So deep is the user base that TechTarget has data from specific buying teams at companies around the world. And at this point, it actually can discover, through that data, which buyers are looking for which products at which times. That's obviously hugely valuable information. TechTarget delivers the data in a form which can be integrated into CRMs like, and partnerships with smaller firms HG Data and DiscoverOrg augment the proprietary data.

It's a product that's obviously attractive on its face, and its growth has been spectacular:

Source: TechTarget May presentation

Indeed, the performance appears to have outpaced even management's expectations. Just a year ago, the company had a 3-5 year revenue target for ITDA of $80-120 million. That's been bumped up to $120-140 million, per the above-linked presentation.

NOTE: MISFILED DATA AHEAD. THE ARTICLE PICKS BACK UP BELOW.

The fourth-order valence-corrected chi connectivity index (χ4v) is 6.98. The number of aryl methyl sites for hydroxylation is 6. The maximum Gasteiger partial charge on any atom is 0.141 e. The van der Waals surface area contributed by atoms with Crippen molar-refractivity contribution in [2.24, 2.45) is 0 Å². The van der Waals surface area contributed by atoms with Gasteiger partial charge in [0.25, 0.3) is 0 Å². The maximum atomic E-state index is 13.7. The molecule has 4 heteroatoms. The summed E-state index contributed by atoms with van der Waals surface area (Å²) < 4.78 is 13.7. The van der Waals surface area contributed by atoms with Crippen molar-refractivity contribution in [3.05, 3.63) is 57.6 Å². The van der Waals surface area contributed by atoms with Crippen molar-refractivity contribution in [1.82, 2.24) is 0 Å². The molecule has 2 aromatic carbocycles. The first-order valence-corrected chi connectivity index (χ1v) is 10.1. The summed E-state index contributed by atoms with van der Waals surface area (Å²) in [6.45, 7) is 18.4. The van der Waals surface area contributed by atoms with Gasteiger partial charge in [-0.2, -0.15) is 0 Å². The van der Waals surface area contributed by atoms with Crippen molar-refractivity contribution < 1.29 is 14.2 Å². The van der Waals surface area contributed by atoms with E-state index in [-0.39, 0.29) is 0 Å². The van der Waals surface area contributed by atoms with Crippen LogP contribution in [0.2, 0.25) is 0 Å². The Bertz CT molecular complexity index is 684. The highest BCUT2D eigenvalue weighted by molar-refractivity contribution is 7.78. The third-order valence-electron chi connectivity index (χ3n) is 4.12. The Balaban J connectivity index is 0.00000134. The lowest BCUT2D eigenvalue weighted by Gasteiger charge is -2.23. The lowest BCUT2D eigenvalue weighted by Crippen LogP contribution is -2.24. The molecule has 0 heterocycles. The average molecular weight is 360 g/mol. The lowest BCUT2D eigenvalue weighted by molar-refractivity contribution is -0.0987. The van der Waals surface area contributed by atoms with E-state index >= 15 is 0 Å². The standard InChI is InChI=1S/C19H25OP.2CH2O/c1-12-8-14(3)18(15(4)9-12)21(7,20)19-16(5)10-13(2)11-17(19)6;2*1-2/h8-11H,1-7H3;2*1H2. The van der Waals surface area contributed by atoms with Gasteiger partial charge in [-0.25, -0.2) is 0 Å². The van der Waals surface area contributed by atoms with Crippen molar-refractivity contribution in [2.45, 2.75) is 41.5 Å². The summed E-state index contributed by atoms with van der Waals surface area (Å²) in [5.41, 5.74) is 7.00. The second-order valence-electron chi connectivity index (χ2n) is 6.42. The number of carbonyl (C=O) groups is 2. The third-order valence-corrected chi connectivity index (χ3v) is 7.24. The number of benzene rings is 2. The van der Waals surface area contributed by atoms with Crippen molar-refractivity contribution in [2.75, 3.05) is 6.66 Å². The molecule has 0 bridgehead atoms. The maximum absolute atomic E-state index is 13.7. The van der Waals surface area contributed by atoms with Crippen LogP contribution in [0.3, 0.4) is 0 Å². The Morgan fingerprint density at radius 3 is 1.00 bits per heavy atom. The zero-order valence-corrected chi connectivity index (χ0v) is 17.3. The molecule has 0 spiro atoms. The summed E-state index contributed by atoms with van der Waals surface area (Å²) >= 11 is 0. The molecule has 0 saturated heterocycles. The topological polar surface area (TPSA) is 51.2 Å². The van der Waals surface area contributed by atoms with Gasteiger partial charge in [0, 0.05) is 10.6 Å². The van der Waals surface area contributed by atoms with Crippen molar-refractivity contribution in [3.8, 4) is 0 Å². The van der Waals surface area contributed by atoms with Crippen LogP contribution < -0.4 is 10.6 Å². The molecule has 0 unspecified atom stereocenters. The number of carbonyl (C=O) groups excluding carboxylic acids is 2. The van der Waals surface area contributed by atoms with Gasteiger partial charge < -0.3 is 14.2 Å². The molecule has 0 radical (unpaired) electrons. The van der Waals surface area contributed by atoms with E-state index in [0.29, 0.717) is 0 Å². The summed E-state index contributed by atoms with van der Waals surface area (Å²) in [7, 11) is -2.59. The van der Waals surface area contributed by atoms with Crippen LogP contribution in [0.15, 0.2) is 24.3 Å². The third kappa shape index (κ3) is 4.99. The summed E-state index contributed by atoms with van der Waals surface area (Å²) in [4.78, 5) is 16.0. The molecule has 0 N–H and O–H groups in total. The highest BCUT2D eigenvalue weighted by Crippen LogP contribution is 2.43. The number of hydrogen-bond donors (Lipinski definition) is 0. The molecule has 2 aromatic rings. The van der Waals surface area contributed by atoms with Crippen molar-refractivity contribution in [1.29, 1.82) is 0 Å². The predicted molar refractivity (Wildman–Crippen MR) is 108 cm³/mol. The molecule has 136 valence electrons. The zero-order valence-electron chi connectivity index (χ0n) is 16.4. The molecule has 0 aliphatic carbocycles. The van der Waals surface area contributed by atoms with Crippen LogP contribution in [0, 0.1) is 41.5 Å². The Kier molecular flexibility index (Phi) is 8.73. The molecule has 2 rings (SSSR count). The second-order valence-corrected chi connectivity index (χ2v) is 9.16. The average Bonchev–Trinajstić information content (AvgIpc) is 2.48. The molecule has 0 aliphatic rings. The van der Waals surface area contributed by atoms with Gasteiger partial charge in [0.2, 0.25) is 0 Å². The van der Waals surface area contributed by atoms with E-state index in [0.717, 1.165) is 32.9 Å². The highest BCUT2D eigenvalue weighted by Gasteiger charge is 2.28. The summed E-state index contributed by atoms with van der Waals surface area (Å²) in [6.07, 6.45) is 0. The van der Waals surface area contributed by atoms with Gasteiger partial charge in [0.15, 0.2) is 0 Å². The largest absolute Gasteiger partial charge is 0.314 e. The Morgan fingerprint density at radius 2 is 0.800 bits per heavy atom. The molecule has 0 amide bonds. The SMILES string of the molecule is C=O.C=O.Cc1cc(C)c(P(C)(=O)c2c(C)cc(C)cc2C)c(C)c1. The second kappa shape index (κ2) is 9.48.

Nothing in Q1 seems to do anything to change the outlook here. Revenue in the segment grew 31% year over year in the quarter. Priority Engine (a subscription-based part of the ITDA offering) sales doubled, as TechTarget continues to move toward more recurring revenue (with a target of 40%, against sub-20% a year ago). International revenue rose 64%. The overseas opportunity here looks to be a significant mid-term driver, with that revenue still roughly a quarter of TTM revenue against ~40% in the Core business. Customer count rose to 600-plus against 450+ a year ago, and there still seems to be plenty of room for improvement on that front, both domestically and internationally.